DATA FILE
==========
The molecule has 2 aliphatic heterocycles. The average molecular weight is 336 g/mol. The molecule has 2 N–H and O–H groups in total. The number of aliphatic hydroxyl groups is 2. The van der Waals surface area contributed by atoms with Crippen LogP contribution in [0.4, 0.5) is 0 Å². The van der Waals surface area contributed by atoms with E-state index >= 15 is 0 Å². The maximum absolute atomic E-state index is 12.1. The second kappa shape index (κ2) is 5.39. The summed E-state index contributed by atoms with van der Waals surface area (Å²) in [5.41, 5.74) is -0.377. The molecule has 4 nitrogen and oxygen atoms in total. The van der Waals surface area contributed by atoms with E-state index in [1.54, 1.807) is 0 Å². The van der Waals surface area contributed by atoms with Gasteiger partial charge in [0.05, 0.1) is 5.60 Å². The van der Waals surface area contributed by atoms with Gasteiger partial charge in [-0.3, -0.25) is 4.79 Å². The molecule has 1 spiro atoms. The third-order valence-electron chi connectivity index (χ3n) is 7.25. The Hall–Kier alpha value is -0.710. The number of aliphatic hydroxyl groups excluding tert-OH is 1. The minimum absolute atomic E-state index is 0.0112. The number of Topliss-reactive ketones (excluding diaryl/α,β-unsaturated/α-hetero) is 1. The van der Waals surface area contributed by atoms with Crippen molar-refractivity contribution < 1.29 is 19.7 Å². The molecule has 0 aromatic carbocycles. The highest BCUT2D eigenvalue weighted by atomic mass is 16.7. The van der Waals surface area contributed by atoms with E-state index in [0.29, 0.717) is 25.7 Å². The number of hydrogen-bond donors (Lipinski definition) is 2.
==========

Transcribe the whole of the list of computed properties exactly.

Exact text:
The molecule has 2 aliphatic heterocycles. The average molecular weight is 336 g/mol. The molecule has 2 N–H and O–H groups in total. The number of aliphatic hydroxyl groups is 2. The van der Waals surface area contributed by atoms with Crippen LogP contribution in [0.4, 0.5) is 0 Å². The van der Waals surface area contributed by atoms with E-state index >= 15 is 0 Å². The maximum absolute atomic E-state index is 12.1. The second kappa shape index (κ2) is 5.39. The summed E-state index contributed by atoms with van der Waals surface area (Å²) in [5.41, 5.74) is -0.377. The molecule has 4 nitrogen and oxygen atoms in total. The van der Waals surface area contributed by atoms with E-state index in [1.54, 1.807) is 0 Å². The van der Waals surface area contributed by atoms with Gasteiger partial charge in [0.05, 0.1) is 5.60 Å². The van der Waals surface area contributed by atoms with Gasteiger partial charge in [-0.3, -0.25) is 4.79 Å². The molecule has 1 spiro atoms. The third-order valence-electron chi connectivity index (χ3n) is 7.25. The Hall–Kier alpha value is -0.710. The number of aliphatic hydroxyl groups excluding tert-OH is 1. The minimum absolute atomic E-state index is 0.0112. The number of Topliss-reactive ketones (excluding diaryl/α,β-unsaturated/α-hetero) is 1. The van der Waals surface area contributed by atoms with Crippen molar-refractivity contribution < 1.29 is 19.7 Å². The molecule has 0 aromatic carbocycles. The highest BCUT2D eigenvalue weighted by atomic mass is 16.7. The van der Waals surface area contributed by atoms with E-state index in [0.29, 0.717) is 25.7 Å². The number of hydrogen-bond donors (Lipinski definition) is 2.